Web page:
In the course of developing this, we saw an opportunity to optimize some of the CRL delivery for end-entity certs, but this was merely opportunistic. While we still employ it, especially for CAs that can provide meaningful revocation information, this is a "nice to have", and may be removed in the future. While I'm sure this would kick off a centithread alone, I don't think we should focus on this.

> What about when the RFC6962 TLS extension is being used - would OCSP Stapling still be mandatory then?

For EV treatment, I think the discussion of CT would be independent of OCSP. That is, treating EV as implicitly OCSP Must-Staple is NOT for CT purposes (although it IS quite convenient for these), but for basic assurances of the EV certificate itself, and to allow CAs the ability they desire, which is the ability to revoke such certificates in a way that actually works for the WebPKI.

As a CA, nominally, this requires no action - any such changes would be server deployment. However, as gatekeepers of a secure Internet, whose business models and marketing depend very much on the promotion of security, this is a fantastic opportunity for CAs to invest in meaningful improvements towards the infrastructure of their customers. Solutions like Let's Encrypt and SSLMate show there are ample opportunities for CAs to help their customers meaningfully move the needle of security further.

For example, if you know of customers of yours who are wary to deploy positive technologies like OCSP stapling, perhaps you can work with them to understand their needs and find alternative ways for OCSP deployment, such as push-models rather than pull. Many CAs have invested heavily in solutions to facilitate air gapped networks and offline signing use cases, and I can think of few people more qualified to understand the problems, challenges, and possible solutions for these sets of issues than the CAs themselves.

>
> Thanks.
>
> --
> Rob Stradling
> Senior Research & Development Scientist
> COMODO - Creating Trust Online
>
>

Richard Salz

unread,
Nov 24, 2014, 10:08:15 AM11/24/14
to Ryan Sleevi, Rob Stradling, Ben Laurie, net-dev, security-dev
>>> Note that for EV certificates, it is extremely likely that stapling will
>>> become mandatory in the future, so that too will address some of these
>>> issues.

When you say OCSP staple, do you mean staple with SCT's?

> However, it is worth noting that this is not a CA concern so much as a site
> operator concern. CAs do not have to change any of their infrastructure to
> support stapling

If you mean SCT-OCSP then I'd think that this would be a responder
change. But yes, the bigger impact is probably on those running the
web server.

> For certificates, we know revocation is broken in many practical ways.

I'd go stronger than that -- fundamentally broken or essentially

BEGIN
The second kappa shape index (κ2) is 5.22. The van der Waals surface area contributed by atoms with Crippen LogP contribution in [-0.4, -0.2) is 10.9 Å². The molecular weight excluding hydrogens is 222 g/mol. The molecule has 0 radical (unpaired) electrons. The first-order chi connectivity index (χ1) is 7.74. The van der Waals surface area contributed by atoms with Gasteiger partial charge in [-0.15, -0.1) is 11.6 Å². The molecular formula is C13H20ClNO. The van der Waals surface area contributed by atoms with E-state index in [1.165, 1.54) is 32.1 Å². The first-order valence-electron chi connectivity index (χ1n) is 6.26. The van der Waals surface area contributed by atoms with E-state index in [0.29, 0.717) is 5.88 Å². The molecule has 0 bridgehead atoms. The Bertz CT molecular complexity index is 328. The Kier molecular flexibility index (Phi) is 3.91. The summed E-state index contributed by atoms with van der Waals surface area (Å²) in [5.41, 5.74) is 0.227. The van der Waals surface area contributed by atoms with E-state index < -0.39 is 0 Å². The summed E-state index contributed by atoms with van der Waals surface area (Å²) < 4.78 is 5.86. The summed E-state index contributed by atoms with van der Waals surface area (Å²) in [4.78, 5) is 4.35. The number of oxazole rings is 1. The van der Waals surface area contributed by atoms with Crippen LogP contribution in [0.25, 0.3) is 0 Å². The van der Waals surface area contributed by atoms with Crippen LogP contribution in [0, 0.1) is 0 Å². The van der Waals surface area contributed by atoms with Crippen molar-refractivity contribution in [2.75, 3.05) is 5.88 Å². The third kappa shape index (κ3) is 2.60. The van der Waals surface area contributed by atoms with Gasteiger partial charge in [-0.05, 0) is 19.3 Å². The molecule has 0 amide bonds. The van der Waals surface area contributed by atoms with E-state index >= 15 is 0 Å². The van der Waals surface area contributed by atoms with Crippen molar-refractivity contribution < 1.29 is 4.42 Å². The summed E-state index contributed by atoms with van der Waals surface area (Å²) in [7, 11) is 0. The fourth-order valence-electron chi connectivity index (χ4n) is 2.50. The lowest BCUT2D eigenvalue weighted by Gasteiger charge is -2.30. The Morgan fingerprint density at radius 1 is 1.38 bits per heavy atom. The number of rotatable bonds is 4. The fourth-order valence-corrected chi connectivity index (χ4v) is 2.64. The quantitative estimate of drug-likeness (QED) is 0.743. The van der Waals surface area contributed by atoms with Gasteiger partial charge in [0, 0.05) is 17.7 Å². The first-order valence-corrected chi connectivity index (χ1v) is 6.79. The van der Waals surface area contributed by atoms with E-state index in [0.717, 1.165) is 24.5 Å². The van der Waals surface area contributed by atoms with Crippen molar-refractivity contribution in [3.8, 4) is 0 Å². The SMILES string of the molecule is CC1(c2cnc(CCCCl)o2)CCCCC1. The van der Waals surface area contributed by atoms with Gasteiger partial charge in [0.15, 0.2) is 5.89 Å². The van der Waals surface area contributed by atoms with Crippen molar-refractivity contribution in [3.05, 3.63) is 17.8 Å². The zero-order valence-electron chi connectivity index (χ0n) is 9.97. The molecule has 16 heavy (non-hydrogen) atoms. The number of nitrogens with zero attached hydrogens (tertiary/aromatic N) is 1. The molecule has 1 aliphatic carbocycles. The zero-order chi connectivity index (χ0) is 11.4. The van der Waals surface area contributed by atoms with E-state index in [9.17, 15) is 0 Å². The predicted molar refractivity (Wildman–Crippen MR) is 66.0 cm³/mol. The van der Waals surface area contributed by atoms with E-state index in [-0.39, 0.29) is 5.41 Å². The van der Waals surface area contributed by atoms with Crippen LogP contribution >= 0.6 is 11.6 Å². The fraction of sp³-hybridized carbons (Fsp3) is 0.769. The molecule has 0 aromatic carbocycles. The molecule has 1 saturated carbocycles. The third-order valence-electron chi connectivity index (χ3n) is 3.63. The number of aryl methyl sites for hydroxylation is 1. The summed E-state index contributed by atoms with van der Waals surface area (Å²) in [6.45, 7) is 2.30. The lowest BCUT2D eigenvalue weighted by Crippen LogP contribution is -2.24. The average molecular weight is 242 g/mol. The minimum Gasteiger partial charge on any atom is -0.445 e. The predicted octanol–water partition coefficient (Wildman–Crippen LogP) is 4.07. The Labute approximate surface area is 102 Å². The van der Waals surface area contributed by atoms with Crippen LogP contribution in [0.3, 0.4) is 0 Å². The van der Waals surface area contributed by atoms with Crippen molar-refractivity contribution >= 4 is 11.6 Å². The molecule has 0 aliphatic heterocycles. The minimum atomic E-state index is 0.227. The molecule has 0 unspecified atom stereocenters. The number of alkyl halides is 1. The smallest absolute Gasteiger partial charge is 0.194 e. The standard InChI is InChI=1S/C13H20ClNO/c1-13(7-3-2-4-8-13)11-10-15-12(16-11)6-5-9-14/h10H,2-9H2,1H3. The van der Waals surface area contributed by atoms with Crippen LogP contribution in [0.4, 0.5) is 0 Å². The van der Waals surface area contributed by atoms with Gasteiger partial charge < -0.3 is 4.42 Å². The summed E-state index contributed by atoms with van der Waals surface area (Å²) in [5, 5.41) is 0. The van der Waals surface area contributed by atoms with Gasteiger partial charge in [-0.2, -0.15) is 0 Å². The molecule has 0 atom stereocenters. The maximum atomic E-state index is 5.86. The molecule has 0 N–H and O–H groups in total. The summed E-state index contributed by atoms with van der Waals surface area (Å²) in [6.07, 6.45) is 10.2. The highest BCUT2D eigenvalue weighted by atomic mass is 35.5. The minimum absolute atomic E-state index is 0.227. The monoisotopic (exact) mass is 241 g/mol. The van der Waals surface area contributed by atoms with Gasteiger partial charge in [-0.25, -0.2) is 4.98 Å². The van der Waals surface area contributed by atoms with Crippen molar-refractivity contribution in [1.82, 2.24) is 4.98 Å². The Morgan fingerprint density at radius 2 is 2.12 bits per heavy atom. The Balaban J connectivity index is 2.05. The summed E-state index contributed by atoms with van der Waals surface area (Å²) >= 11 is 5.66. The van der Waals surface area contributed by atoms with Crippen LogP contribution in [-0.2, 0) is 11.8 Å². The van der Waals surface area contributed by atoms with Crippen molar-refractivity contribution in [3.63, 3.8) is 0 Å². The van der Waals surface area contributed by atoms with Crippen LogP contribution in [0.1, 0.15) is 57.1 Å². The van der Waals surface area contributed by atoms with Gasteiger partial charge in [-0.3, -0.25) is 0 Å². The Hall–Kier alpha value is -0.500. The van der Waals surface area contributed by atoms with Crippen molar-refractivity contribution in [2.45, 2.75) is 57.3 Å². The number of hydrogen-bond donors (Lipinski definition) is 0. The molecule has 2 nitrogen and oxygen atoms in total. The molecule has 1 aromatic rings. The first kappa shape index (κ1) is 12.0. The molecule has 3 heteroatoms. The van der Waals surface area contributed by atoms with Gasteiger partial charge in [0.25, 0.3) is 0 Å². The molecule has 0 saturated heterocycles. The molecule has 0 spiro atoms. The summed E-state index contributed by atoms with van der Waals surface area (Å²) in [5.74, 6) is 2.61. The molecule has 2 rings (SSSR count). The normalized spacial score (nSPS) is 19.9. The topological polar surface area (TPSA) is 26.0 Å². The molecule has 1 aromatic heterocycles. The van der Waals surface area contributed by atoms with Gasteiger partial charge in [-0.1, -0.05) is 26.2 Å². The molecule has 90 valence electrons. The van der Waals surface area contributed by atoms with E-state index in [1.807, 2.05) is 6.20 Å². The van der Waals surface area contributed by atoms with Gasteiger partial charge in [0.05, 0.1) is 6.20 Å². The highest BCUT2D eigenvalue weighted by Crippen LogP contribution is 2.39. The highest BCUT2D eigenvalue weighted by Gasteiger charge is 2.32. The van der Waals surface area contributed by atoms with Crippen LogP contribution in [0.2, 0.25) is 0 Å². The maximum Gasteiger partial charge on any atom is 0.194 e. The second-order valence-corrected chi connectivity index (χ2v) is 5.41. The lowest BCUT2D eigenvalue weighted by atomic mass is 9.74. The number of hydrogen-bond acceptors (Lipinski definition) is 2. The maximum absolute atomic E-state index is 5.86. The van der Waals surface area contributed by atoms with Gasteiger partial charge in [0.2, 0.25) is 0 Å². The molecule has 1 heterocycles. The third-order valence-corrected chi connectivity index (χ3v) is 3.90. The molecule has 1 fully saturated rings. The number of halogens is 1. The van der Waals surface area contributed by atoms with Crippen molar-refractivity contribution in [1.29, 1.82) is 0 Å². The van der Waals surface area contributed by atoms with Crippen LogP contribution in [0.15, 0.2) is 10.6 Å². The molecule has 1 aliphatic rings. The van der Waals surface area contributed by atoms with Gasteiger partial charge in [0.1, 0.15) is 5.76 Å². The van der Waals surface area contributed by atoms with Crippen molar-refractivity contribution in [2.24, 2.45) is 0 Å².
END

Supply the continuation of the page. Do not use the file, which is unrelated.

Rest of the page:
non-existent. :)

Once the cert is CT-logged, then a standard OCSP response should
suffice, rather than an SCT-OCSP, right?

Ryan Sleevi

unread,
Nov 24, 2014, 10:14:35 AM11/24/14
to Richard Salz, Rob Stradling, security-dev, net-dev, Ben Laurie


On Nov 24, 2014 4:08 PM, "Richard Salz" <rich...@gmail.com> wrote:
>
> >>> Note that for EV certificates, it is extremely likely that stapling will
> >>> become mandatory in the future, so that too will address some of these
> >>> issues.
>
> When you say OCSP staple, do you mean staple with SCT's?

No, stapling in general. That is, how SCTs are treated is independent of how revocation is treated.

>
> > However, it is worth noting that this is not a CA concern so much as a site
> > operator concern. CAs do not have to change any of their infrastructure to
> > support stapling
>
> If you mean SCT-OCSP then I'd think that this would be a responder
> change.  But yes, the bigger impact is probably on those running the
> web server.
>

Exactly so, but I can't see us requiring this. That is, it offers a path for CAs to deal with a variety of a logs without having to make a one time decision on which logs to use at issuance.

> > For certificates, we know revocation is broken in many practical ways.
>
> I'd go stronger than that -- fundamentally broken or essentially
> non-existent. :)
>
> Once the cert is CT-logged, then a standard OCSP response should
> suffice, rather than an SCT-OCSP, right?

Correct. But a requirement of OCSP stapling on the deployment side should hopefully make it easier for CAs to deal with SCT issuance in the future, by deferring it to OCSP response time (whether online or offline is up to the CA)

Richard Salz

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Nov 24, 2014, 10:22:21 AM11/24/14
to Ryan Sleevi, Rob Stradling, security-dev, net-dev, Ben Laurie
Thanks Ryan, that all makes sense to me.

(Er, we just agreed; must be a cold day in hell today :)

Rob Stradling

unread,
Nov 24, 2014, 4:59:57 PM11/24/14
to rsl...@chromium.org, Richard Salz, Ben Laurie, net-dev, security-dev

On 24/11/14 14:18, Ryan Sleevi wrote:
<snip>
>> Note that for EV certificates, it is extremely likely that stapling will become mandatory in the future, so that too will address some of these issues.

>
>
> Ryan, could you explain this statement?
> Should we interpret it as an official announcement that Google intends to start requiring OCSP Stapling for EV in Chrom[e|ium] at some point in the future?

Rob, Surely you don't think I would slip in a requirement that subtlely, do you? :)